One of them calls the author ‘the Tolstoy’ of crime… Did he mean Leo? Or the less well known Kevin Tolstoy?

Maybe it’s because it falls into a genre I’m relatively unfamiliar with: ‘crime thrillers’. Also it contains a great deal of that thing I have previously expressed my intolerance for: unpleasantness.

There is a great deal of very detailed unpleasantness in this book, but what really irked me, was that I found it strikingly unoriginal unpleasantness.

If I’m going to subject myself to fictional ghastliness – when there is so much of the real variety around us - I do at least expect it to be interesting. Show me something I’ve never seen before.

For that reason, the book which kept popping into my mind as I read this one – particularly in the later stages – was The Silence of the Lambs.

That crime thriller was spectacularly unpleasant in places, but the scope and methodology of it were so twisted, the psychology of the psychopaths so fascinatingly complex – yet utterly believable - I would put it on a list of the best books I have ever read.

If I’m going to have nasty, I want brilliant nasty.

I couldn’t sleep for a week after reading The Silence of the Lambs. The Girl With The Dragon Tattoo kept me awake reading into the night too, but not so much with suspense as irritation.

For starters: I have over my writing desk a piece of A4 paper bearing the words ‘Don’t tell it – show it’, reminding me to get the back story and essential facts over in the course of narrative action, rather than in long tedious pages of explaining.

In future, I might just prop a copy of this book there, as the first third of it is an object lesson in how not to impart a large amount of background information to the reader of fiction.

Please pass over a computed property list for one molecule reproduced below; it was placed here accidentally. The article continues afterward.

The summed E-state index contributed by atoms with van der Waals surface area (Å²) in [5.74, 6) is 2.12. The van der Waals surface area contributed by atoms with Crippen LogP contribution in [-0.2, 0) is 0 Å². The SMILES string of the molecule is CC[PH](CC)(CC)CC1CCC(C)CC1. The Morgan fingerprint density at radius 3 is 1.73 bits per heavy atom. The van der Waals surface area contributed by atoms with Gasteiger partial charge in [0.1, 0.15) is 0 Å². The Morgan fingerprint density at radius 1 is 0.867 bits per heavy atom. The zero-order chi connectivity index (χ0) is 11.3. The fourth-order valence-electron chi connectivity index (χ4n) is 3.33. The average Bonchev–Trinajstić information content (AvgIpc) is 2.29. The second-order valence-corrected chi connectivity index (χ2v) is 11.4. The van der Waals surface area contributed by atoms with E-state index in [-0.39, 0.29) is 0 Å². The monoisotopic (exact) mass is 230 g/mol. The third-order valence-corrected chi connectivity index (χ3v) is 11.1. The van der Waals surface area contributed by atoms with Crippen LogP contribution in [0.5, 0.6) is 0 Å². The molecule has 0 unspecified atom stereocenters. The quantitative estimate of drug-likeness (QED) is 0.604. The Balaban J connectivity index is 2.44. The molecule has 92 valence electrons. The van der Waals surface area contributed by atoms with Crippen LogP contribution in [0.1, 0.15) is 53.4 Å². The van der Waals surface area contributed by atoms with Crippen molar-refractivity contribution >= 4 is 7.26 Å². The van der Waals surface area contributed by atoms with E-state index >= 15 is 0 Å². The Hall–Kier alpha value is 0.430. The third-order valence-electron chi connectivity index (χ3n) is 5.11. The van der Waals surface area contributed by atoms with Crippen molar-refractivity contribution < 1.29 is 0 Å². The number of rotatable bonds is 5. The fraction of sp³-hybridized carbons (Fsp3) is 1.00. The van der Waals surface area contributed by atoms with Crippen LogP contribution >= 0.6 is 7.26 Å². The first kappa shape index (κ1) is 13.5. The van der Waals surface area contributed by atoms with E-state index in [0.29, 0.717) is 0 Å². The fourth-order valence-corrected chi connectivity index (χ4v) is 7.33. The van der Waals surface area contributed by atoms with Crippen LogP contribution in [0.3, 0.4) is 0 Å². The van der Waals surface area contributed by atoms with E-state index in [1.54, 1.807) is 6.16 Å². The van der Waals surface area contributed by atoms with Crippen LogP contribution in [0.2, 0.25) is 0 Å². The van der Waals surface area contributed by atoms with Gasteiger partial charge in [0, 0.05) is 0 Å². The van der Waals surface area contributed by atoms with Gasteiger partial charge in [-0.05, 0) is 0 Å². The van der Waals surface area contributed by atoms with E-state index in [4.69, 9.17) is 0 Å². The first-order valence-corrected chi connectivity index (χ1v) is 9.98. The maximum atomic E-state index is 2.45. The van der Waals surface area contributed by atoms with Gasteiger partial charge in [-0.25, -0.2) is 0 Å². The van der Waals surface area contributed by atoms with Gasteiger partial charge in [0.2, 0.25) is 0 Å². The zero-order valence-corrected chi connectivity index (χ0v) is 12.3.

With the plot centred around a missing person in a wealthy family of Gothic complexity and – to the foreign eye – bonkers names, at times I didn’t feel I was so much reading a novel, as trying to memorise the lineage of medieval Swedish kings and queens.

Now who came first again? Gottfried or Harald?

Then there was the clunky translation. It kept using awkward words like ‘anon’, meaning later – ‘he said he would see her anon’. And in the first half the word ‘straddled’ is used in a sexual context, at least three times. ‘She straddled him…’

Couldn’t she have climbed onto his lap and sat astride him? Or pushed him back, straddling his legs with hers? Or slid onto him, pressing herself against his… anyway.

As I am currently nit combing my own 739 page manuscript to remove extraneous usages of the words ‘hysterical’ and ‘hilarious’, it annoys me that the translator of this one, Reg Keeland – or his editor – didn’t make that tiny effort. With search and replace, it’s not so hard.

There are also repeated mentions of the Scandinavian dish the ‘open sandwich’, which is one piece of rye bread with a lot of stuff (usually involving smoked fish) piled up on it.

I’m familiar with the genre because my mother got very obsessed with them in the late 1960s, around the time the duvet and the first Habitat furniture came into our lives.

I’m sure the Swedes have a snappier term for this national snack and were I translating from that language, I would have taken the liberty of simply calling it a sandwich.

‘He made himself a sandwich of pickled herrings and cucumbers and gazed out of the window into the dark night, wondering when next a woman he barely knew would straddle him…’

Now read that again inserting the word ‘open’ before sandwich. Not so snappy, huh?

Every time I came upon those wretched words ‘open sandwich’ (and they never stop snacking, these people) I felt like I was reading a pamphlet from a provincial tourism office.

‘Be our welcome guest and enjoy our smoked fish and traditional open sendwijes!’